Lombardo: Pay-as-You-Throw is not a 'De Facto Tax'

Hamilton Town Manager Michael Lombardo presented Tuesday some more details - including specific cost savings - of a proposed Pay-as-you-throw trash fee program.

Several residents from Hamilton and Wenham heard more details Tuesday night about a plan to (PAYT).

At the heart of the plan is an estimate that the current cost to the average household is about $180 per year but with a PAYT program each household could reduce their cost to $110 per year.

It was presented and discussed at a joint meeting of the Boards of Selectmen from Hamilton and Wenham at the .

Currently, Hamilton and Wenham share the same waste hauler - Hiltz - and same disposal contract with the Wheelabrator North Andover incinerator. 

Both towns have a “waste reduction program” allowing each household a 35-gallon barrel of trash to throw away per week, included in their taxes. Each additional bag costs $1.75. Additionally there is curbside collection of recyclables and last year the first-in-the-state collection of organic composting began, which has no charge and no limit.

Hamilton Town Manager Michael Lombardo said eventually the goal is to have more efficient collection and budget for both towns. He cited the Massachusetts Department of Environmental Protection’s Draft 2010-2020 Solid Waste Master Plan that sets a goal to reduce waste by 30 percent statewide. Another finding nationwide reported that 84 percent of all household waste is recyclable. According to the presentation, Hamilton and Wenham are removing less than half of all recyclable materials to their trash.

Lombardo presented the report Tuesday based on six months of research along with members of the SMART (Save Money As You Reduce Trash) Committee. Members of the Committee include Lombardo, Hamilton Selectman Marc Johnson, Wenham Town Administrator Jeff Chelgren, Gretel Clark, Hamilton Finance Director Deborah Mena, Hamilton DPW Director John Tomasz, Sue Petrolia, a sustainability consultant for the two towns and Carolyn Dann.

A full white paper on the topic, compiled by Lombardo, is attached to this story as a PDF.

The proposal drew much muttering from the audience as they digested the information.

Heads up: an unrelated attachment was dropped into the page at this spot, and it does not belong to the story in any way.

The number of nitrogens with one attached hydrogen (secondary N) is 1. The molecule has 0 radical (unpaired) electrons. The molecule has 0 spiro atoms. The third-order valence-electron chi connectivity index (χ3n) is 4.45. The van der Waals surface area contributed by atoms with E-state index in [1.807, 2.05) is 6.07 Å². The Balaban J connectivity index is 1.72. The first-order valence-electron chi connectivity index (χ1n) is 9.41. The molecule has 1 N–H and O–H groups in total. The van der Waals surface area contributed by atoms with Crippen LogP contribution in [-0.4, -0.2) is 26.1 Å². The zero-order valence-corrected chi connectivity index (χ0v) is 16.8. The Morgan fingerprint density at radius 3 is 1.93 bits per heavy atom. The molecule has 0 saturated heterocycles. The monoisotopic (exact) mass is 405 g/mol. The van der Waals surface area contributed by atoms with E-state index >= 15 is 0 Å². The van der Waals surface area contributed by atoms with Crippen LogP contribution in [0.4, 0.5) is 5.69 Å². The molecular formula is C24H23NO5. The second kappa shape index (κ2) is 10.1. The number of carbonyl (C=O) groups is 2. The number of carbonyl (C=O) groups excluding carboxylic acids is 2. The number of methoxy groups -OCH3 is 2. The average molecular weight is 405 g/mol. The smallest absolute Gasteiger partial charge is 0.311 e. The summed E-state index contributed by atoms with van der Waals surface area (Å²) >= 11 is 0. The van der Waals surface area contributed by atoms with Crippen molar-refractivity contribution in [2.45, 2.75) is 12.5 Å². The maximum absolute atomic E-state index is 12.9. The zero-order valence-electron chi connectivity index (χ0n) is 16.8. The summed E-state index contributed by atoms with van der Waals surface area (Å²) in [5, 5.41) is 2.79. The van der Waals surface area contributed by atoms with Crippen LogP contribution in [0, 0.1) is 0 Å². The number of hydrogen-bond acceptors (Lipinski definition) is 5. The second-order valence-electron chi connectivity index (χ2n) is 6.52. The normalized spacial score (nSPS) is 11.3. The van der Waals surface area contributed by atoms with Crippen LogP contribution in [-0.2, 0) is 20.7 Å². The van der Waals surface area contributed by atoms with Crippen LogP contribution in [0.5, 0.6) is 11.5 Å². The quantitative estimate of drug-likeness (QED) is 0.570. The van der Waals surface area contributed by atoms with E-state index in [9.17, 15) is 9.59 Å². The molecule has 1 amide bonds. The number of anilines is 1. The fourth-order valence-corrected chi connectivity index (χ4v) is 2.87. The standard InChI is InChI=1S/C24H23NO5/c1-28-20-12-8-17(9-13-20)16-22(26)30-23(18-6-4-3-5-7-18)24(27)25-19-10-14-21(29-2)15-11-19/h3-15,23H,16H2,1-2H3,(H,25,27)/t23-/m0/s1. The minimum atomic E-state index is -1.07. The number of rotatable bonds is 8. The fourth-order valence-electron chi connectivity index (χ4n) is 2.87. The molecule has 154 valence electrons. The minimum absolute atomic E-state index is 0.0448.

“No way,” said resident George LaMontagne.

School Committee member Bill Derry got up and said that although he has yet to read the report in detail and review the numbers, it appeared to be a defacto tax in his opinion.

“At first blush, I do not like the idea of an increase in my taxes and would suggest this be put to another meeting for more public discussion,” Dery said.

“This is not a ‘defacto tax,’ rather a net cost reduction as stated in the report,” clarified Lombardo.

The proposal recommends that Hamilton and Wenham combine to a single contract with Wheelabrator, creating cost efficiencies while moving to single stream recycling, meaning all recyclable material, including plastic and paper, can be collected together. The proposal also recommends rolling the curbside organics collection into the Wheelabrator collection contract and creating financial incentives for waste reduction.

Another possibility for future savings and revenues for Hamilton and Wenham could be the development of an anaerobic digester. The former Hamilton landfill is a possible site for such an organic waste recycling program and could serve other communities while adding tipping fee revenues and even generate biogas and electricity.

“With the annual cost driven down by smarter, more efficient recycling methods and moving to automate the collection process, we will be able to save an additional $75-100,000 per year,” said Lombardo.  “That means we can potentially implement a tax reduction and drive down line item costs,” he added.

The report estimates the individual households should see, on average, a dropin trash disposal costs of about $85 to $91 per year. 

Selectman Jeff Stinson admitted he was skeptical about the program on first blush, but said he thinks it has some merit for additional discussion and input.

Discussion from members of the Boards of Selectmen from both towns members centered on whether the program should be voted on by Hamilton or should wait in order to gain more buy-in from residents.

Jennifer Scuteri, chairman of the Hamilton Board of Selectmen, said there should be more discussion about it in a public forum. PAYT will continue to be discussed at the next Hamilton Board of Selectmen's meeting scheduled for Sept. 6.

Tim August 30, 2011 at 12:02 AM
For someone who already deleted their own comments in this thread this seems a bit silly to call someone out for not id'ing themselves. Plus, there isnt really a way of truly Identifying anyone of these forums. Do you really think Aaron Burr is responding to this?
Robert Foringer August 30, 2011 at 12:27 AM
Aaron Burr for SELECTMAN!!!!!
Tim August 30, 2011 at 02:18 AM
He is notorious for his dislike of Hamilton, I dont think he'd get my vote
Jack September 05, 2011 at 09:23 PM
Who are the residents asking for this change? I haven't met one. I use one bag almost every week, and spend around $20 a year on blue bags. I am not unique. This is a tax, pure and simple, and yet another way to extract shrinking income from hard working residents in a recession.
Jack September 05, 2011 at 09:25 PM
As what is "appropriate" exactly - that is a particularly fascistic outlook. So I am being "inappropriate" on the weeks that I use a second blue bag? "Appropriate" for what size family? The concept is unnerving and authoritarian in the extreme.


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